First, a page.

I'd like to think that this movie couldn't be made today, but a lot of independent film makers could probably come up with some even crazier shit, run it thru Final Cut Pro, and shop it around to some of the niche labels.

Just re-watched no to long ago. It a really smart scrip, hurt by really weird production choices. The biggest problem with the story for me is the time line. I get were he get the 300 years from, as that is the life time of most civilizations. Civilizations don't last long, because people don't live long, following generations lose sight of the parents objectives, although people can lose sight of their own objective easy enough. I still feel that a 3000 year time frame for their state of civilization would be better. I do think that the story is good example of; the son of perdition site in the house of the Lord.

Anyone else feel that an immortal civilization would be more Glacial in it decline, then say a mortal civilization?


I scrolled through this thread and I'm fucking beside myself with amazing disappointment no one has uploaded THIS picture.

IF ever a movie can be adequately reviewed by an image, this is it.  The answer to "should I watch this movie?" is THIS picture.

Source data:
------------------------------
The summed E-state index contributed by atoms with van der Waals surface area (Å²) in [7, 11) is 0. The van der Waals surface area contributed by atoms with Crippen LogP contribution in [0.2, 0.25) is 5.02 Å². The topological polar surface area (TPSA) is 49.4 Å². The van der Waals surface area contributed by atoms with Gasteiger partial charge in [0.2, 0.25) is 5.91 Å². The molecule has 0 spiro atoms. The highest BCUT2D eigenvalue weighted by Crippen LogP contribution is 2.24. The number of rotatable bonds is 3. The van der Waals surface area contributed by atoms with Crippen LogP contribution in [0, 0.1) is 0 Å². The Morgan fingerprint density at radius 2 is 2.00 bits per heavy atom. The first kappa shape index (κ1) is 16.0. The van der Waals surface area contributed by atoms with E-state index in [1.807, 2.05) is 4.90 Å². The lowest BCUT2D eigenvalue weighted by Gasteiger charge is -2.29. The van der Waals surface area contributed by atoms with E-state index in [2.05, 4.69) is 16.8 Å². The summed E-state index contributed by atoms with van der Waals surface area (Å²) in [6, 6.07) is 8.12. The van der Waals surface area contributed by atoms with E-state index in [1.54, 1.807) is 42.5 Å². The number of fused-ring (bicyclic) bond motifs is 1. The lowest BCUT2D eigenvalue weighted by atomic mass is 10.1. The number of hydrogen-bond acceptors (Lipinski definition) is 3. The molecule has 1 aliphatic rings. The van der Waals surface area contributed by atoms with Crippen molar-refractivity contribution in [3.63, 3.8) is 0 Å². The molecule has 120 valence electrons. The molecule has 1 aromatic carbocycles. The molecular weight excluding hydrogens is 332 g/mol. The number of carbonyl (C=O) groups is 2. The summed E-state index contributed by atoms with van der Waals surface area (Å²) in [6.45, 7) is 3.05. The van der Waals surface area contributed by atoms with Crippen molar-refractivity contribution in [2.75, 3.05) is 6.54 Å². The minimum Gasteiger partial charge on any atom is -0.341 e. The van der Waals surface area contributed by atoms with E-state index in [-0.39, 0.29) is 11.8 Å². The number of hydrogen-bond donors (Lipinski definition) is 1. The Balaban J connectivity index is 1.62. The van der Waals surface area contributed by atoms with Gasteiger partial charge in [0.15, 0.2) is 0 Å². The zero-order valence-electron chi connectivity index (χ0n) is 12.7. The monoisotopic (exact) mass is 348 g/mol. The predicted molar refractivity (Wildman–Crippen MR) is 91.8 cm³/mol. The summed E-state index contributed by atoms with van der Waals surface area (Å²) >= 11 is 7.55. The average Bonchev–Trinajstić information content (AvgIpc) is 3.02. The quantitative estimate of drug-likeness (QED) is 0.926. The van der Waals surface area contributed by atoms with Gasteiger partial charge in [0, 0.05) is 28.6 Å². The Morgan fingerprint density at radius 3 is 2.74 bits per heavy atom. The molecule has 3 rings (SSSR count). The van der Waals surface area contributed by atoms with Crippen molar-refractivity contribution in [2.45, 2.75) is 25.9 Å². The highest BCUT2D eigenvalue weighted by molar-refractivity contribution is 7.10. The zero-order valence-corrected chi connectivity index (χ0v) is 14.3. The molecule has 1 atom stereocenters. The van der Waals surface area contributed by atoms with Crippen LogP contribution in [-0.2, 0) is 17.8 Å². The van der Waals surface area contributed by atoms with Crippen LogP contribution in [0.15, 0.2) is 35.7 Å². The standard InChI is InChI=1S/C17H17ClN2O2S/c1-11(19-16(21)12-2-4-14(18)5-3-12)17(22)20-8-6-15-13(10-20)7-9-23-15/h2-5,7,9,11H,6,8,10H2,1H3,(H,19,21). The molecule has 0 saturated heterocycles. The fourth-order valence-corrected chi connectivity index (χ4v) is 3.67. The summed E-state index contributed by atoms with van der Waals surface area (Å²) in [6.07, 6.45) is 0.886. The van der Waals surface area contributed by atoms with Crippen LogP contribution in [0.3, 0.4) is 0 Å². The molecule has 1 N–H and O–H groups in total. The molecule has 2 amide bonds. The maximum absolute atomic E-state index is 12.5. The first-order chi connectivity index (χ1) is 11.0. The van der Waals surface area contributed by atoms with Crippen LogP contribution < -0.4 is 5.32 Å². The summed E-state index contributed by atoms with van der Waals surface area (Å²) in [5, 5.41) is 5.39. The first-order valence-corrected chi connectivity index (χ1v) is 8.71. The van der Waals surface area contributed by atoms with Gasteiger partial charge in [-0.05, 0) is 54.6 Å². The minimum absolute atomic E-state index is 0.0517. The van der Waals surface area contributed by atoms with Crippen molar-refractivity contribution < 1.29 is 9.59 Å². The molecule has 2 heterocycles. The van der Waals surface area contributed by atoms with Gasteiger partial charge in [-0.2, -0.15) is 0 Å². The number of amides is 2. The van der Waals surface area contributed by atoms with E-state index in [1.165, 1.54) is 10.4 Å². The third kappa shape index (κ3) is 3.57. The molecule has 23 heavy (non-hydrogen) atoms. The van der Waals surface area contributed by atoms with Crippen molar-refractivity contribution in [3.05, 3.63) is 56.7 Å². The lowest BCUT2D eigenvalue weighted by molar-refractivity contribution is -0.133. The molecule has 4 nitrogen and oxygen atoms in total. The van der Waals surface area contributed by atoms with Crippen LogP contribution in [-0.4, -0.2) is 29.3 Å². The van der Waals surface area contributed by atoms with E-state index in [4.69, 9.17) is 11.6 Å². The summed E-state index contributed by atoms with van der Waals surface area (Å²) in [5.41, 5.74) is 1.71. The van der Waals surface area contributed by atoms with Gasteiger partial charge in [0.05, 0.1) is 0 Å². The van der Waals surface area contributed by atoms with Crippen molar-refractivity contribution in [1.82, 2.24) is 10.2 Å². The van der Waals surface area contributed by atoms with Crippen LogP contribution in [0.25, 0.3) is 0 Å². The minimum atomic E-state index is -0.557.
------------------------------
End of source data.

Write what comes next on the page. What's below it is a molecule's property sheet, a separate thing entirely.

Also, Sean turned down GANDALF because "he didn't get it".  But he 'got' fucking ZARDOZ?

A[quote name="Chief Hallorhan" url="/community/t/115203/zardoz-1974#post_3785547"]Also, Sean turned down GANDALF because "he didn't get it".  But he 'got' fucking ZARDOZ?
Only thing that makes sense is that, by the time Lord of the Rings rolled around, it wasn't the 70s and he wasn't doing LSD anymore. Other than that, I got nothing..
AI can imagine Connery furrowing his brow over the LOTR script. "What'sh thish rubbissh? None of theesh men are wearing diapersh at all!"

I don't know this guy, but I kind of think we COULD be casual friends.  Not 'everyday' friends, but a guy you sort of know who makes you laugh and gets all your strange references.  You NEVER want to go to his fucking pig sty apartment, but he's a solid wing man when everyone else is busy.  He's also UP for anything, if you're in a strange mood.

AI love that, last I heard, Boorman hadn't disowned Zardoz (he's great on the commentary). Nor should he. It's a singular experience, really like nothing else because while you can sense the intelligence and artistry behind the camera, it looks like the trashiest, dumbest dystopian fantasy film ever.

I actually saw Zardoz before Point Blank or Deliverance, but after Excalibur, and I found it so odd and queerly compelling that Boorman instantly became one of my favorite filmmakers. I don't even bother defending it, my only answer to criticisms of the film is that I'm just glad that there were enough good drugs left in the 70's to allow it to happen.

It may be a weird acid trip, but it also a smart one. The move is a real dichotomy, but it is also about the dichotomy of human nature.


My favorite John Boorman movie, and that's saying something. Despite the trippiness, I actually get everything about this movie and the point it was trying to make.


Someone is awesome: